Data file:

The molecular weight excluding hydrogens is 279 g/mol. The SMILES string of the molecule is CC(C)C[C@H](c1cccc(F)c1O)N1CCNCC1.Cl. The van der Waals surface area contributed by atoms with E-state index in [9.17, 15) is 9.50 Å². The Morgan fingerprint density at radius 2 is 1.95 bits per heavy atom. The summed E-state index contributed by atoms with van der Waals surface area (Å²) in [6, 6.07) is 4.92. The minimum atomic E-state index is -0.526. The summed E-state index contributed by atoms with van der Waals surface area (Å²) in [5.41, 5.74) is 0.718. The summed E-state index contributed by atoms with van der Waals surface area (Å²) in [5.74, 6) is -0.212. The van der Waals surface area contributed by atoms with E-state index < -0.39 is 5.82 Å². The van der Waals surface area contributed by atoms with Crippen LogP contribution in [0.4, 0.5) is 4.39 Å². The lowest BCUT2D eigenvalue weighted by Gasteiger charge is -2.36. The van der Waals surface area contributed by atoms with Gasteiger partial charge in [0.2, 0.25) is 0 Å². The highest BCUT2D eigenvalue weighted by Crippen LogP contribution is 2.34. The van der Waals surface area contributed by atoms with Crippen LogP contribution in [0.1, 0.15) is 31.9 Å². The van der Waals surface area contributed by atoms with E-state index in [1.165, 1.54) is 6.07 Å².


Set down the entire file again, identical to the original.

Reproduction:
The molecular weight excluding hydrogens is 279 g/mol. The SMILES string of the molecule is CC(C)C[C@H](c1cccc(F)c1O)N1CCNCC1.Cl. The van der Waals surface area contributed by atoms with E-state index in [9.17, 15) is 9.50 Å². The Morgan fingerprint density at radius 2 is 1.95 bits per heavy atom. The summed E-state index contributed by atoms with van der Waals surface area (Å²) in [6, 6.07) is 4.92. The minimum atomic E-state index is -0.526. The summed E-state index contributed by atoms with van der Waals surface area (Å²) in [5.41, 5.74) is 0.718. The summed E-state index contributed by atoms with van der Waals surface area (Å²) in [5.74, 6) is -0.212. The van der Waals surface area contributed by atoms with E-state index < -0.39 is 5.82 Å². The van der Waals surface area contributed by atoms with Crippen LogP contribution in [0.4, 0.5) is 4.39 Å². The lowest BCUT2D eigenvalue weighted by Gasteiger charge is -2.36. The van der Waals surface area contributed by atoms with Gasteiger partial charge in [0.2, 0.25) is 0 Å². The highest BCUT2D eigenvalue weighted by Crippen LogP contribution is 2.34. The van der Waals surface area contributed by atoms with Crippen LogP contribution in [0.1, 0.15) is 31.9 Å². The van der Waals surface area contributed by atoms with E-state index in [1.165, 1.54) is 6.07 Å².